I first noticed it in those tacky attorney ads: “Been in an auto accident? You deserve to be compensated for your injuries, so call us today.”
I deserve compensation? No wonder our nation has an entitlement culture. How much compensation do I deserve? Enough to pay for my medical bills, or should I swallow this line: “You deserve to be compensated for your pain and suffering.”
Hmmm. Who’s going to pay me what I “deserve” as a result of suffering through those insufferable commercials?
But the “deserve” line has bled over into other commercials, too. I deserve the best skin care. I deserve the best hair dye. I deserve the finest foods and best hotels (whether or not I can afford them). I deserve, I deserve, I deserve.
And this, right after Thanksgiving? Truth to tell, I’m not grateful for anything I “deserve” because, after all, what I “deserve” is simply my due.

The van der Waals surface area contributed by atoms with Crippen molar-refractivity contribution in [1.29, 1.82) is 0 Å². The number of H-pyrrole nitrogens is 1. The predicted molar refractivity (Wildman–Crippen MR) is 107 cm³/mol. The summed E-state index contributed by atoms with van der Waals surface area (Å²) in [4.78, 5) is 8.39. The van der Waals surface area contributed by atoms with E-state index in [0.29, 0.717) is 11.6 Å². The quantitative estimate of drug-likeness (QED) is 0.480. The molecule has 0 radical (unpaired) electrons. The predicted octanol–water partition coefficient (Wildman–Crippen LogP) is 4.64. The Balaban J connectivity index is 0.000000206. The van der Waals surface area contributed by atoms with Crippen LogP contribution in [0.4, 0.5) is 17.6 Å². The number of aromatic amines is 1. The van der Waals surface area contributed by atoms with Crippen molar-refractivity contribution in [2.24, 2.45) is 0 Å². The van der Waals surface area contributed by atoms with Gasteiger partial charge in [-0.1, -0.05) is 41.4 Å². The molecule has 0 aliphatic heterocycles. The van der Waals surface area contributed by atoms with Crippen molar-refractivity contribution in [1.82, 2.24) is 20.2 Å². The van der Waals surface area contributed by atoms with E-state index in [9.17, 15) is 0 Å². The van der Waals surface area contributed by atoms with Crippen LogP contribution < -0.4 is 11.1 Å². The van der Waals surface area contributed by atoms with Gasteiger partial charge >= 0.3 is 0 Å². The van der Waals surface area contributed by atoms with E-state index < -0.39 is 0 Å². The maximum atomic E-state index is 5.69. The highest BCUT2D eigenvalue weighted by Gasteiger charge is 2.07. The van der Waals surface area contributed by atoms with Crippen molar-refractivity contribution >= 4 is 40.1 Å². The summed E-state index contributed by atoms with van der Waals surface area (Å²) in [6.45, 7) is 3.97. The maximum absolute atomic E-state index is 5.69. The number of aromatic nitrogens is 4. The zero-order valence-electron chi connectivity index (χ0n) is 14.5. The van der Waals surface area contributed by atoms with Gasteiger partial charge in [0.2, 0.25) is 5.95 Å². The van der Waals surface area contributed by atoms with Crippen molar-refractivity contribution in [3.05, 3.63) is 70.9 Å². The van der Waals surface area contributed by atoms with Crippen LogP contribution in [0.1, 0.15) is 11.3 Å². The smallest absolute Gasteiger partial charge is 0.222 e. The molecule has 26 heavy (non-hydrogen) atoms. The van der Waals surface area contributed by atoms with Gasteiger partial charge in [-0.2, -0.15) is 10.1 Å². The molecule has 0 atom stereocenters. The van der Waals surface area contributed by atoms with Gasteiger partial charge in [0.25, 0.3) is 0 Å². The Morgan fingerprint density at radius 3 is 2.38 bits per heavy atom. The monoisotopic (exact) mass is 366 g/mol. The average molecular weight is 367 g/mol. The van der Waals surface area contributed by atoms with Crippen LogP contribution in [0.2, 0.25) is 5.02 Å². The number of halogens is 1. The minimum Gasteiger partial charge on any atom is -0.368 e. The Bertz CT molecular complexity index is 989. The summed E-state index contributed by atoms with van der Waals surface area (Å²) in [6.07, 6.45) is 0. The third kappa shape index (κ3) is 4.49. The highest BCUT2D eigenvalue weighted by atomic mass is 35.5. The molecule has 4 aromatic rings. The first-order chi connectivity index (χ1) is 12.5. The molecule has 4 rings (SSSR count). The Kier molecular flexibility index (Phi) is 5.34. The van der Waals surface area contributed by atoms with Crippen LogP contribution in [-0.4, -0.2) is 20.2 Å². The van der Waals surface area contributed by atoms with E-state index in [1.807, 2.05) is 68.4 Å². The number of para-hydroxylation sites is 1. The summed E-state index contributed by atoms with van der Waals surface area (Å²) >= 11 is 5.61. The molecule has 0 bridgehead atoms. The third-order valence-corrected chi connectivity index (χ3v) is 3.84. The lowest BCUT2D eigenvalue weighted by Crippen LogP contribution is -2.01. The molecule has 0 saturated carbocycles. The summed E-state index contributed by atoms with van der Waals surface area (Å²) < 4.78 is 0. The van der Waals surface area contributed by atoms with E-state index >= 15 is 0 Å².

But give me what I don’t deserve . . . and then you’ll see real gratitude.
I have news for America: we don’t deserve anything. We don’t deserve the many blessings we enjoy, but we enjoy them anyway. I didn’t wire the electrical circuits in my house, I don’t purify my water, I don’t build the furniture I sit on. I could do nothing if others had not worked at their professions to make a living, and I’m happy to support them by buying their products.
But do I “deserve” those products? No.
My mindset has undoubtedly been colored by the fact that the Greatest Giver of all time gave me mercy and a Savior when I was completely and totally undeserving. My gratitude for that act bleeds over into the other areas of my life.
But listen carefully, and you’ll see how we are being told how much we “deserve” in this country. Unless we realize how false that is, we may never dig ourselves out of the ungrateful morass our country finds itself in.
Thanks for letting me sound off.
Stepping off soapbox,